• Justin Samuels says:

      The reason why the Sixth Avenue Subway made the IND Phase One is because it brought people from the Bronx, Upper Manhattan, Queens, and Brooklyn to Rockefeller Center. The Rockefellers supported the IND for this very reason.

  9. Michael H says:

    Do I remember correctly that the “Train to the Plane”, that operated from 42nd Street to Howard Beach was accessed from that lower level.

    • Michael says:

      According to Wikipedia, and my memory (hazy as it is), the JFK Express operated from 57th Street-Sixth Avenue, then down the Sixth Avenue on the local tracks to West 4th Street, then along the AA/CC/E local tracks to Canal Street, then on the A-train tracks to Fulton Street, Jay Street and then to Howard Beach.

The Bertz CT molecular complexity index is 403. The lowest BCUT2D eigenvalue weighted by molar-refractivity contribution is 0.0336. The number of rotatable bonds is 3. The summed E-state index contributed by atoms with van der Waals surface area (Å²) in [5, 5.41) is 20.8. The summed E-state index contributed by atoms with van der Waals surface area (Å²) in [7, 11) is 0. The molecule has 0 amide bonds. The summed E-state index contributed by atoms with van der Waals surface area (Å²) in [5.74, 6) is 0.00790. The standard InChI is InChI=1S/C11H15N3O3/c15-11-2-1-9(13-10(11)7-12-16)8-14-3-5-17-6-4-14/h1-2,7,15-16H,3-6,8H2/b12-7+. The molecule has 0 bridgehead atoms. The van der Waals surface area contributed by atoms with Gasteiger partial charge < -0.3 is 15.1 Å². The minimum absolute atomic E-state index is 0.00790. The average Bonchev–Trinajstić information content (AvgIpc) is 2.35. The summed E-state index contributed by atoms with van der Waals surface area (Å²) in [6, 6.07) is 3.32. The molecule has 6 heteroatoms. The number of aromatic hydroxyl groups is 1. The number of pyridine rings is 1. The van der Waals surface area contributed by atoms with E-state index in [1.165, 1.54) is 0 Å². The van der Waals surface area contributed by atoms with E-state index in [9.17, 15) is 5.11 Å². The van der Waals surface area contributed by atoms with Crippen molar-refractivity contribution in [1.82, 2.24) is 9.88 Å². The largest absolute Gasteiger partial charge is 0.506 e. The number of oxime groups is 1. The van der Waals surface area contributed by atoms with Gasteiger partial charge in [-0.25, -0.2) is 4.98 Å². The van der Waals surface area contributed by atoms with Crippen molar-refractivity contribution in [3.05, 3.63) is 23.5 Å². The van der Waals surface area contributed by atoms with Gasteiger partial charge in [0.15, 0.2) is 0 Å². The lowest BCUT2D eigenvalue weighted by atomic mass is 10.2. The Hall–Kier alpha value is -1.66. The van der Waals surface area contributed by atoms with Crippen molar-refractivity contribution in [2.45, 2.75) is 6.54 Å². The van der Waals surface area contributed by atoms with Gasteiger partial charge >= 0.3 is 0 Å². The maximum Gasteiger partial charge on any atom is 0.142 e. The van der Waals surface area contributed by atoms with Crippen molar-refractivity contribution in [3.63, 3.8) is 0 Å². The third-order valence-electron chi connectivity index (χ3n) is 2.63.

One aspect of the JFK Express was that riders in Brooklyn were better off simply taking the Rockaway bound A-trains to the Howard Beach station for the airport bus than traveling to downtown Brooklyn-Jay Street for the JFK Express. Some folks from Howard Beach, it was said, used the JFK Express and its higher fares as a way to speed their travel times, to have a less crowded train ride, and to reduce encountering riders from Brooklyn or the Rockaways.

      My memory tells me that the JFK Express did NOT use the 42nd Street-Eighth Avenue station.

      Mike

      • Walt Gekko says:

        The JFK Express for most of its life started at 57th Street-6th Avenue and of course went to Howard Beach. When the extension to 21st-Queensbridge Plaza opened in October 1989, the JFK Express began going there (also stopping I believe on Roosevelt Island and 63rd/Lexington), making it for a time the only subway line to start in Queens and finish in Queens while going through Manhattan and Brooklyn.

        The line always used 6th Avenue to West 4th and 8th Avenue south of there.